Most of the town’s hotel, motel and cottage rooms follow the wisdom of subterranean living where temperatures maintain at 73 to 77 degrees Fahrenheit.
The Desert Cave Hotel is Coober Pedy’s top choice in accommodations and harbors the world’s only truly underground bar and gaming room. Rooms are quiet, cool, dark and airy, tombs of cavernous comfort.
Other properties to consider have names like Mud Hut Hotel, the Underground Motel and Fred & Wilma’s And Barney & Betty’s B&B. Rooms average $75 to $150 per night.
Centenary Days in Cooper Pedy, Australia
Centenary Street Party & Multicultural Celebrations. Take to the streets for fun, food and live music as Coober Pedy celebrates its diverse heritage.
100 Year Ball. Guests are invited to dress in their culture’s traditional attire and take part in icebreaker games to explore their nationalities, heritage and culture.
Coober Pedy Opal Festival. Join the locals in celebrating the end of a long hot summer and the commencement of a prosperous opal-mining season with a street parade, fireworks and live music.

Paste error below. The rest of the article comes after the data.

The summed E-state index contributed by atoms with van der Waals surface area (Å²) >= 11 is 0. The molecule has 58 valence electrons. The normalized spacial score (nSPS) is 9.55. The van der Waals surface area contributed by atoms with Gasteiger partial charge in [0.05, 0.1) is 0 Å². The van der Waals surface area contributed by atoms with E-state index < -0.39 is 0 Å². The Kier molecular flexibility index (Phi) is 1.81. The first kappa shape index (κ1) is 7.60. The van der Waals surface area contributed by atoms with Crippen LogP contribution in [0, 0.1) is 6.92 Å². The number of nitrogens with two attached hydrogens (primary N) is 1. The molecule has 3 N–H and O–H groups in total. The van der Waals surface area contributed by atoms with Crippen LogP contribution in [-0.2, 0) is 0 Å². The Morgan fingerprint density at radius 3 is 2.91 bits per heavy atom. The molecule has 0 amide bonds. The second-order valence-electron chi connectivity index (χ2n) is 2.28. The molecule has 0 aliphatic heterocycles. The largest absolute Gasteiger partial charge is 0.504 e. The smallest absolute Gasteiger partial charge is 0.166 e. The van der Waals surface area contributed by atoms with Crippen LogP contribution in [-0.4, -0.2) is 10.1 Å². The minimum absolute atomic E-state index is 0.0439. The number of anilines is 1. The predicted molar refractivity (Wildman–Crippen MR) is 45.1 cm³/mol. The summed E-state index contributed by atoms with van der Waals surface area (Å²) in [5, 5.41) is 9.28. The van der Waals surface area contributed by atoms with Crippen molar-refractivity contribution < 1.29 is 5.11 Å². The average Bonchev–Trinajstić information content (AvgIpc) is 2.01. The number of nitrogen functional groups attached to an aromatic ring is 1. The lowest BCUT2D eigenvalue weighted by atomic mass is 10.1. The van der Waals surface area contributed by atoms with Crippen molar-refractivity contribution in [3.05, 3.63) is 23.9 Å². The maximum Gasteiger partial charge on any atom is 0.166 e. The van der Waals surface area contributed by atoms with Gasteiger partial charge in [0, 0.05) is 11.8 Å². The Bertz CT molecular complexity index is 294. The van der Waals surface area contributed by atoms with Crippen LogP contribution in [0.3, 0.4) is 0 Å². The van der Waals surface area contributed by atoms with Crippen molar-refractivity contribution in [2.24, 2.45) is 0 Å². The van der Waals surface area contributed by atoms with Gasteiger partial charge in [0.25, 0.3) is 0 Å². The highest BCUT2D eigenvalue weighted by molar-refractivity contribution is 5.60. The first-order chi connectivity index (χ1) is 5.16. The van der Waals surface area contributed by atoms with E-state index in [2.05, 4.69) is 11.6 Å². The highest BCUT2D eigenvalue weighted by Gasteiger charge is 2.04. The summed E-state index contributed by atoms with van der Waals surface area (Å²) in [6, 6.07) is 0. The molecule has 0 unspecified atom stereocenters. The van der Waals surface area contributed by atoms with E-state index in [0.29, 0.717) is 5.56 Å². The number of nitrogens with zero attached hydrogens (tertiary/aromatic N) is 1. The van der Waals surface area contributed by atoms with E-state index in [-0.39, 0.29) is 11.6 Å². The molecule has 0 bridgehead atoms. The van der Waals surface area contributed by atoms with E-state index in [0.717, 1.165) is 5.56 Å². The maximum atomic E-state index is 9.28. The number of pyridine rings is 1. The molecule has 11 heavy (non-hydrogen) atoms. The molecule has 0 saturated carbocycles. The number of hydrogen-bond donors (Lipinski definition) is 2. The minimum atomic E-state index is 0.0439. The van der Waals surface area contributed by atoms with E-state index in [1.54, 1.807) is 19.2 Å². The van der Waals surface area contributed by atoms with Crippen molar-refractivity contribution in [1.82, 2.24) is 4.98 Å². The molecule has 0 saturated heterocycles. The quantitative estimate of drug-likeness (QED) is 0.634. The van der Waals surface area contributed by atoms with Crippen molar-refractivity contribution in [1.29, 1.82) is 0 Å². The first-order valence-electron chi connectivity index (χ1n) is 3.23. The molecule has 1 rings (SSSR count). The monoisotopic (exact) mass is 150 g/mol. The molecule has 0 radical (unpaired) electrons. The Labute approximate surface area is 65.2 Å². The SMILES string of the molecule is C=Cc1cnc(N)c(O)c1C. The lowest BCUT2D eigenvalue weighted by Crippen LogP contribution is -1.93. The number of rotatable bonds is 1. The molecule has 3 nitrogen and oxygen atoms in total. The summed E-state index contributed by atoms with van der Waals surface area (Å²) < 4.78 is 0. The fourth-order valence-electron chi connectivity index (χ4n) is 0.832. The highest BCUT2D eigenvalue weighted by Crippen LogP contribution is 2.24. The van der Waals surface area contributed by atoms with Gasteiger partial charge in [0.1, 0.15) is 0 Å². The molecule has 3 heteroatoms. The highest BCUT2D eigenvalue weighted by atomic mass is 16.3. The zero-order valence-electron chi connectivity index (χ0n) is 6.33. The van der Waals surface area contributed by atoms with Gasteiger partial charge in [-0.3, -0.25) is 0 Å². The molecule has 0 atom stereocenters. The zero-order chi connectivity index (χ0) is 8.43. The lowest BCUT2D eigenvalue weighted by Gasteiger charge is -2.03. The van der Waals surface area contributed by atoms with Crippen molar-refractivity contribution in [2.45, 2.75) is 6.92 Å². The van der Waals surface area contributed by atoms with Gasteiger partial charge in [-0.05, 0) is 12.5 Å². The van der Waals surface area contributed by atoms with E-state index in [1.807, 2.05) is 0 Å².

How to Get to Coober Pedy
Getting there is half the fun. Drivers can follow the Stuart Highway to arrive from Adelaide. The highway is a sealed road, which parallels the railway of the Ghan train, which runs from Adelaide to Alice Springs as well as the desert routes of camel drivers of an earlier time. Approximately 528 miles from Adelaide, the drive takes 9-10 hours.
The Ghan railway leaves the driving to others so passengers can relax in cool comfort and enjoy scenery usually only available to the most intrepid of travelers. Trains leave from Adelaide and disembark at Manguri, which is approximately 25 miles out of Coober Pedy and easily accommodated for transfers by the town’s hotels and tour companies. The train journey takes approximately 12 hours on its weekly departures from Adelaide to Darwin.
For more information, go to gsr.com.au. For time-bound clients that want a taste of this region, Regional Express Airlines offers flights from Adelaide to Coober Pedy several days a week.